Goldenrod and ragweed may bloom at the same time of year and grow in the same places, but they look vastly different. From their leaves to their flowers, goldenrod, and ragweed each have a distinct physical appearance.
Goldenrod plants have one continuous stem with a few branches near the top. Its leaves are singular and the flowers are small, bright yellow. The arrangement of the flowers is wider at the base of the blooming ending and tapers to a point.
Ragweed has multiple branches that grow from the main stem starting from the bottom of the plant and extending all the way to the top. The leaves of dissected or lobed and the flowers are too small to be distinguishable. The flowers are arranged in cones of consistent width near the top of the plant.
If you noticed both plants side by side, it’s easy to note that goldenrod tends to be taller than ragweed. Although both plants do tend to appear floppy under the weight of their own flowers.
What Are the Different Medicinal Uses Between Goldenrod and Ragweed?
Goldenrod and ragweed may look like just pretty meadow weeds lining the edges of your backyard, but they each have unique medicinal purposes as well. Don’t dismiss goldenrod as just being a source of food for the bees nor ragweed as the cause of agony to your sinuses.
Goldenrod has many medicinal uses, the most common of which are as a healing salve for skin wounds and steeped in hot water as a diuretic to flush the body of excess fluids. Goldenrod can help fight inflammation, especially of the throat and mouth if used as a mouthwash.
Other uses for goldenrod include the treatment of diabetes, gout, internal bleeding, arthritis, asthma, hemorrhoids, liver enlargement, and tuberculosis.
Ragweed also has medicinal benefits as it can be crushed up and applied to poison ivy rash or insect bites to help relieve itchiness. A tea made from its leaves makes a potent laxative. Other uses for ragweed include the treatment of menstrual pains, nausea, and fever.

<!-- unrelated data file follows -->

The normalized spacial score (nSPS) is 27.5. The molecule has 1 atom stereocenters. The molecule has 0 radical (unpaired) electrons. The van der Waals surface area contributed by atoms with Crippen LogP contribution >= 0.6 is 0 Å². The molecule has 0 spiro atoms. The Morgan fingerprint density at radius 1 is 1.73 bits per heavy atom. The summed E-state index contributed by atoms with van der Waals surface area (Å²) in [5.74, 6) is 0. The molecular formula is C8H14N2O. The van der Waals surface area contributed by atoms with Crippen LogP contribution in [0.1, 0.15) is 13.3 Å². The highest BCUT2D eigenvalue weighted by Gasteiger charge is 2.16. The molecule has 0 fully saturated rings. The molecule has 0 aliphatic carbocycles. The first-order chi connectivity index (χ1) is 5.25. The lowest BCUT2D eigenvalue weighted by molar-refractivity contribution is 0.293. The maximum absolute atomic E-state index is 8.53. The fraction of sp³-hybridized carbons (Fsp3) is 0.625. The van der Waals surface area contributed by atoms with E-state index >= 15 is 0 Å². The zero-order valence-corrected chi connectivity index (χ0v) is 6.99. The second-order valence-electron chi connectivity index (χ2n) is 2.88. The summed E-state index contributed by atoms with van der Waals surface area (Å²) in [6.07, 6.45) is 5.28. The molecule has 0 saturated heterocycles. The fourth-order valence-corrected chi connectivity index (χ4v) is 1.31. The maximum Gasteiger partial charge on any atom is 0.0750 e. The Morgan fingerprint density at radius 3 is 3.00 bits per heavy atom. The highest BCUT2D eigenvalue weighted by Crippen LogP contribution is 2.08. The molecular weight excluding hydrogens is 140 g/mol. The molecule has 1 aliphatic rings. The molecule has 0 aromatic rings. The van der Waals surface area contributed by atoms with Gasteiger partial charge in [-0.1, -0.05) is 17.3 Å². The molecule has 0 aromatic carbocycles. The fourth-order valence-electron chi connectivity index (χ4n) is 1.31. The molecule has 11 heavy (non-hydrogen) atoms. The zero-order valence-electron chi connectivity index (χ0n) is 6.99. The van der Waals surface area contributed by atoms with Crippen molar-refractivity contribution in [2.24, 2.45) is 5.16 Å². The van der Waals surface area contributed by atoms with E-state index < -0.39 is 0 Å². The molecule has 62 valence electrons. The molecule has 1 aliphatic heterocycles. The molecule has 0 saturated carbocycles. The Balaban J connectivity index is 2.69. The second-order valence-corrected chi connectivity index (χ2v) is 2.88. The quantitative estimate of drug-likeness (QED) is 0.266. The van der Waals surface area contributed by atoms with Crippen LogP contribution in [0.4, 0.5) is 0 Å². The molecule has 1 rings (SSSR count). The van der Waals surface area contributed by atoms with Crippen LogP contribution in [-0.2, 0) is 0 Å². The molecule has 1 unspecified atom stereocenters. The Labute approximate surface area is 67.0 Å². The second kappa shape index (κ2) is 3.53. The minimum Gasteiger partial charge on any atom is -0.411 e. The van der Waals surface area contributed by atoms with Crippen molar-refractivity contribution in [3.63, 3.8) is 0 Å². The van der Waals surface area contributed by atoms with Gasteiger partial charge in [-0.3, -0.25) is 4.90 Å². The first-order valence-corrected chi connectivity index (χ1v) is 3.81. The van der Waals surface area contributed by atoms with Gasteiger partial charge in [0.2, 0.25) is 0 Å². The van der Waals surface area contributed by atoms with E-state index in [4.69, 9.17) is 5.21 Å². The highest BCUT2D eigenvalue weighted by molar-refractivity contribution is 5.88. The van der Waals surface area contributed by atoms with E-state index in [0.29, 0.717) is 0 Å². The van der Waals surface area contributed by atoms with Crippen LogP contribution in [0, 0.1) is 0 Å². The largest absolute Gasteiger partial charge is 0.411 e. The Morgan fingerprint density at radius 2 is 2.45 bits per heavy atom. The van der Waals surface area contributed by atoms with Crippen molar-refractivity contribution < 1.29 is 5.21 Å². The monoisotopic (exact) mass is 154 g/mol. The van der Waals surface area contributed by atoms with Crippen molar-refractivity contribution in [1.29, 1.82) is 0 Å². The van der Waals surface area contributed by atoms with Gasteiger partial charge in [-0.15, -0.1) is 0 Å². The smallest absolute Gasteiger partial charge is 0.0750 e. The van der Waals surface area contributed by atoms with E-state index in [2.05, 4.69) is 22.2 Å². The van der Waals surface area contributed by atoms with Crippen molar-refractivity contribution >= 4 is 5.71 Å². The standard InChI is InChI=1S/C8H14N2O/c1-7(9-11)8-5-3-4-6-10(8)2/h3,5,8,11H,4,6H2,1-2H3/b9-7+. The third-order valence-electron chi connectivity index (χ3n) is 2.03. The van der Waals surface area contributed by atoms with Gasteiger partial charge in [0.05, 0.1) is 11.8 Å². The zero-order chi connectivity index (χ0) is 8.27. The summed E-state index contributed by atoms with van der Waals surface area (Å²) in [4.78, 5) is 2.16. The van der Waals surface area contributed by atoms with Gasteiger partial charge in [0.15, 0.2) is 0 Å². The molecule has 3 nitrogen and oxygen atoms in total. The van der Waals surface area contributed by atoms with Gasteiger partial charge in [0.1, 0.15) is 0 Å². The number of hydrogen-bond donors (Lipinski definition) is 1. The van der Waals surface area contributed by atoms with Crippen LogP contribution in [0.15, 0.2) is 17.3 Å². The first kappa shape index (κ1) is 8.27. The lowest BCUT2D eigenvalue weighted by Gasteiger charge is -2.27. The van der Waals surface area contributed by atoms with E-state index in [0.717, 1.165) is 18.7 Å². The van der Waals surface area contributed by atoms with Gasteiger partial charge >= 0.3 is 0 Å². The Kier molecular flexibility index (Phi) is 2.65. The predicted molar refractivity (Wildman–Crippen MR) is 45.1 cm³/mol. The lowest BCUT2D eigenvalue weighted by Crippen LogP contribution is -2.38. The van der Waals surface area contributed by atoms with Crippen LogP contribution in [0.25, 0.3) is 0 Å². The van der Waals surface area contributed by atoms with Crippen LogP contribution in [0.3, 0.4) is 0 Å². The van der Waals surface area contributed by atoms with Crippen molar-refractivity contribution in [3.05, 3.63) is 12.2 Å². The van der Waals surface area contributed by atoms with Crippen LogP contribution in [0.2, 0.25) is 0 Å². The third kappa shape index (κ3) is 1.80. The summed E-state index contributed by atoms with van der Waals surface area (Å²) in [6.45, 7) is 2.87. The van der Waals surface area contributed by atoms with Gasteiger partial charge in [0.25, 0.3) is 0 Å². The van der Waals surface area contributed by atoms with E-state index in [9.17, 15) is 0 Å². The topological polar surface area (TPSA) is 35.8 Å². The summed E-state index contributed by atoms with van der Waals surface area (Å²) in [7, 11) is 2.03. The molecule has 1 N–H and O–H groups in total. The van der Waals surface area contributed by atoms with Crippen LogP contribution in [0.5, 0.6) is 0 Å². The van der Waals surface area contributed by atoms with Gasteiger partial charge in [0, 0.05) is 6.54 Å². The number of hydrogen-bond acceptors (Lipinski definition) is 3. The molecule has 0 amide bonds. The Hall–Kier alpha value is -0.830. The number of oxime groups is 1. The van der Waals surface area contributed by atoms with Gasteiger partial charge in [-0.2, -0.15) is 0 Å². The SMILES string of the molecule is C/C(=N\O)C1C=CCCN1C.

The differences between goldenrod and ragweed may seem small at first, but there are a lot of things that make these two plants uniquely distinct from each other. Although they are a part of the same family, goldenrod and ragweed make up different genera. Goldenrod is a perennial, while ragweed is an annual.
Goldenrod has heavy pollen that is spread via insect pollinators. On the other hand, ragweed has lightweight pollen that is spread with the wind. Goldenrod has bright yellow flowers with singular leaves, while ragweed has inconspicuous small green flowers and dissected leaves.
Ragweed is most commonly the singular cause of hay fever, while goldenrod is innocent of those charges. Both plants have traditional medicinal uses. Goldenrod is a common diuretic and topical salve, while ragweed can help reduce fever and nausea symptoms.
Goldenrod and ragweed are both late summer bloomers that grow in the same places so they typically get confused with each other. But now you’ll know how to tell them apart!
Frequently Asked Questions
- Compost, Topsoil, Potting Soil: Which Should I Buy For My Raised Beds? - November 30, 2023
- Faith, Family, and Farming with Guests Brad and Starla Walker - November 29, 2023
- How To Find Places To Hunt To Fill The Homestead Freezer - November 23, 2023